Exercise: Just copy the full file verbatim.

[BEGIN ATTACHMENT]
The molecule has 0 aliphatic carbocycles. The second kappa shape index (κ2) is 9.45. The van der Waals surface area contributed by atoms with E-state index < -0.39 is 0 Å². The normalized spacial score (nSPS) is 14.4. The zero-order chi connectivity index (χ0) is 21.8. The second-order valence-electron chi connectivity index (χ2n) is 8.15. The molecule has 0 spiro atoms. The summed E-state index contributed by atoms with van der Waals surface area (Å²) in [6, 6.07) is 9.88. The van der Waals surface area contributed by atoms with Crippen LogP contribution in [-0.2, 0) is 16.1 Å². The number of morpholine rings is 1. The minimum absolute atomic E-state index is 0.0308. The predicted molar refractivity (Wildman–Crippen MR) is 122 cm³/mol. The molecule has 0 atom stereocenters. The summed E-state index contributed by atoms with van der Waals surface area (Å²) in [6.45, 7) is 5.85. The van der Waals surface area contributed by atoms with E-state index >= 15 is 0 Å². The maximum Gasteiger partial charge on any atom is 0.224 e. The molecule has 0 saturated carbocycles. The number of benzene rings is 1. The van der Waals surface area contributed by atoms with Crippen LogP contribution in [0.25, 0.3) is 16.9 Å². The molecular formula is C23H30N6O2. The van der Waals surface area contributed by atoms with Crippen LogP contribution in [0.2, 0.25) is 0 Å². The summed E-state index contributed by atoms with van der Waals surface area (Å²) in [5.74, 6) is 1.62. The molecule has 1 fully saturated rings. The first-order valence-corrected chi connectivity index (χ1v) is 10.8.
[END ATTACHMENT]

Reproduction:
The molecule has 0 aliphatic carbocycles. The second kappa shape index (κ2) is 9.45. The van der Waals surface area contributed by atoms with E-state index < -0.39 is 0 Å². The normalized spacial score (nSPS) is 14.4. The zero-order chi connectivity index (χ0) is 21.8. The second-order valence-electron chi connectivity index (χ2n) is 8.15. The molecule has 0 spiro atoms. The summed E-state index contributed by atoms with van der Waals surface area (Å²) in [6, 6.07) is 9.88. The van der Waals surface area contributed by atoms with Crippen LogP contribution in [-0.2, 0) is 16.1 Å². The number of morpholine rings is 1. The minimum absolute atomic E-state index is 0.0308. The predicted molar refractivity (Wildman–Crippen MR) is 122 cm³/mol. The molecule has 0 atom stereocenters. The summed E-state index contributed by atoms with van der Waals surface area (Å²) in [6.45, 7) is 5.85. The van der Waals surface area contributed by atoms with E-state index >= 15 is 0 Å². The maximum Gasteiger partial charge on any atom is 0.224 e. The molecule has 0 saturated carbocycles. The number of benzene rings is 1. The van der Waals surface area contributed by atoms with Crippen LogP contribution in [0.25, 0.3) is 16.9 Å². The molecular formula is C23H30N6O2. The van der Waals surface area contributed by atoms with Crippen LogP contribution in [0.2, 0.25) is 0 Å². The summed E-state index contributed by atoms with van der Waals surface area (Å²) in [5.74, 6) is 1.62. The molecule has 1 fully saturated rings. The first-order valence-corrected chi connectivity index (χ1v) is 10.8.